I wanted a blower card, but the price VS performace of the new 2080's vs a used 1080 ti... 10-15% more performance at double the cost...

I made my last PC purchase last a decade, I can make the 1080ti last for at least as long.
Rather than delete and screw up the thread continuity, I'll just say this post is wrong, factually incorrect. Post #16 explains where I screwed up and how I figured it out. With a friendly nudge from ED. As always. :salute:

Yeah, it looks like comparing the stock 20xx cards to OC 10xx cards is appropriate. The old argument "Well, you can OC the new *insert component here* , too!" was neatly invalidated by the power delivery on the 20xx, making the performance gap even smaller between 10xx and 20xx.
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Let me know which 10-series card I can buy that will come anywhere close to the 2080 Ti at 4k, OCd or no :)

Anyway, I changed this BLT preorder to an EVGA card, decided I just don't want to risk them shipping me a blower card - my case has insane airflow, I'd rather have a quiet card that takes advantage of it. The Aorus cards will be announced very soon, maybe I can snag one of those if the EVGA card doesn't ship by then.
Nah, the 2080 Ti is The Card For 4k. Not even a question, there. The 2080 Ti is the highest performing card available, bar none. The gap is much closer between an OC 1080 Ti and a 2080, however.
Yeah, it looks like comparing the stock 20xx cards to OC 10xx cards is appropriate. The old argument "Well, you can OC the new *insert component here* , too!" was neatly invalidated by the power delivery on the 20xx, making the performance gap even smaller between 10xx and 20xx.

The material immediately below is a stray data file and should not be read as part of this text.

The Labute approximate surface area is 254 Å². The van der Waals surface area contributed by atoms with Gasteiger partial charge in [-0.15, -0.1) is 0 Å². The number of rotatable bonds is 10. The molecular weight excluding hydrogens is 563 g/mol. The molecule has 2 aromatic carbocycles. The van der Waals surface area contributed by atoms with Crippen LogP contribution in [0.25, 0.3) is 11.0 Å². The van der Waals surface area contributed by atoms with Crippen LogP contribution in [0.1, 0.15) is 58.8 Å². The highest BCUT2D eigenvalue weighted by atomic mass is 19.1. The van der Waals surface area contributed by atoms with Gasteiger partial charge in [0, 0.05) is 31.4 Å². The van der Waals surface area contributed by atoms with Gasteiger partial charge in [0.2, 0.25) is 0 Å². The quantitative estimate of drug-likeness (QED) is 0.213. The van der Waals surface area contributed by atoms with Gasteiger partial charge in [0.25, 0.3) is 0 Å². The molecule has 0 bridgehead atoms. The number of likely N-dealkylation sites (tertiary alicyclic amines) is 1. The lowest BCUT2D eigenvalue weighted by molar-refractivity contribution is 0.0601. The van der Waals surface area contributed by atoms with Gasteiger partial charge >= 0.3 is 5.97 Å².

Patently false. The power delivery bits have literally ZERO to do with their overclocking capabilities or limits. It is software limits. The HW on Turing is more robust from the FE on up this time around (not that HW was a worry for pascal either).

Their limits (like AMD has also...) are always in place. They never left... it wasn't a return with vengeance. And to be quite honest, the FE cards have a HIGHER power limit than the MSI Gaming X Trio 2080 I am testing now (23% vs 10%). That said, both cards ended up around the same clockspeed in the low 2000s.
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He says in the video its a power limit... due to the software limits, not the hardware. He even states its the 'best PCB/VRM that NVIDIA has come out in.......forever".

The FUD machine with a side of Haterade is in full force. :rofl:
I didn't say the hardware was faulty. What are you reading? I said the power limits are the issue, and that's the BIOS. It's by design, I didn't say it's due to poor design.
"Power delivery" I assumed to be hardware (as that is what most would think when hearing that term). My apologies if you meant something else. Regardless, the power limits have been there for generations now. It is nothing new and not back with a vengeance. :)

Carry on! :D